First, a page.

The Park Board’s outdoor pools offer a range of affordable admission options from single drop-in visits, 10 visit passes or monthly Flexipasses. These pass products save users money and can be conveniently loaded onto the system-wide OneCard recreation passport.
Starting this weekend, beach lifeguards and Park Rangers will also be on duty.

Lifeguards patrol the Park Board's 11 supervised bathing beaches from Victoria Day to Labour Day, from approximately 11:30 am to 8:30 pm daily (closing at 9 pm from mid-June to mid-August), except when the red light is on at the Lifeguard Station. Almost 18 kilometres of ocean beach stretch from Spanish Banks West all the way around English Bay to Third Beach in Stanley Park. Trout Lake, located in John Hendry Park, is the only freshwater, lifeguarded supervised beach in Vancouver. Residents and visitors are reminded to always be water smart. Choose a supervised swim location at a Vancouver beach or pool.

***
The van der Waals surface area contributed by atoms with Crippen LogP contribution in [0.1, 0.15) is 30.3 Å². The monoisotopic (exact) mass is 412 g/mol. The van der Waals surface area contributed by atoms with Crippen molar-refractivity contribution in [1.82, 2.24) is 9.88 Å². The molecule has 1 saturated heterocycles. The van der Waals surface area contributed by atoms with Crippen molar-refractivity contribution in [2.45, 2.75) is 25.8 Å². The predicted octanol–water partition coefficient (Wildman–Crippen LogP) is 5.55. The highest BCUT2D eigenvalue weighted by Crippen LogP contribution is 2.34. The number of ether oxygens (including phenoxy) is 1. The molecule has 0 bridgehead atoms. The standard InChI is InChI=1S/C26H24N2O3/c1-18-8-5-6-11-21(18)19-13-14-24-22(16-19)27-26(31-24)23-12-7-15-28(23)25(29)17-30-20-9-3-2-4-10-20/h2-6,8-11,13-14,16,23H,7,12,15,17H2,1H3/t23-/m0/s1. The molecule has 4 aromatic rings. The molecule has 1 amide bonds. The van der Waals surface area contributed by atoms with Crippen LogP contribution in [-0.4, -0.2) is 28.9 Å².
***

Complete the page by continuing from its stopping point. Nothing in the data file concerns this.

A team of five full-time and more than 30 seasonal Park Rangers act as the Park Board's ambassadors in more than 230 city parks. Uniformed Rangers help visitors with wayfinding, park services, monitoring of play fields, by-law enforcement, and park activities such as filming and special events. For the second year in a row there is a dedicated Ranger to manage homeless issues and outreach. The public is asked to call 311 if they require a Park Ranger’s assistance.

All beaches and parks are smoke-free. Dogs are not permitted on beaches and must be leashed in other areas (except in designated off-leash areas). Fires are not allowed in parks or on beaches at any time. Barbecue coal pits are provided for hot coals at many popular beach and picnic locations.

- 30 -

Media contact:
Vancouver Park Board

12 May 2014

What kind of a City do you want?

In the 9 May 2014 edition of the Vancouver Sun in a section called this day in history, they ran an article entitled "The failed industrial plans for Spanish Banks", describing the plans of the former Municipality of Point Grey (1908-29) to industrialize the area we know today as Spanish Banks beach. The plans included heavy industry, docks and even an airport. Point Grey Road would have continued through Jericho Beach and have become a major thoroughfare.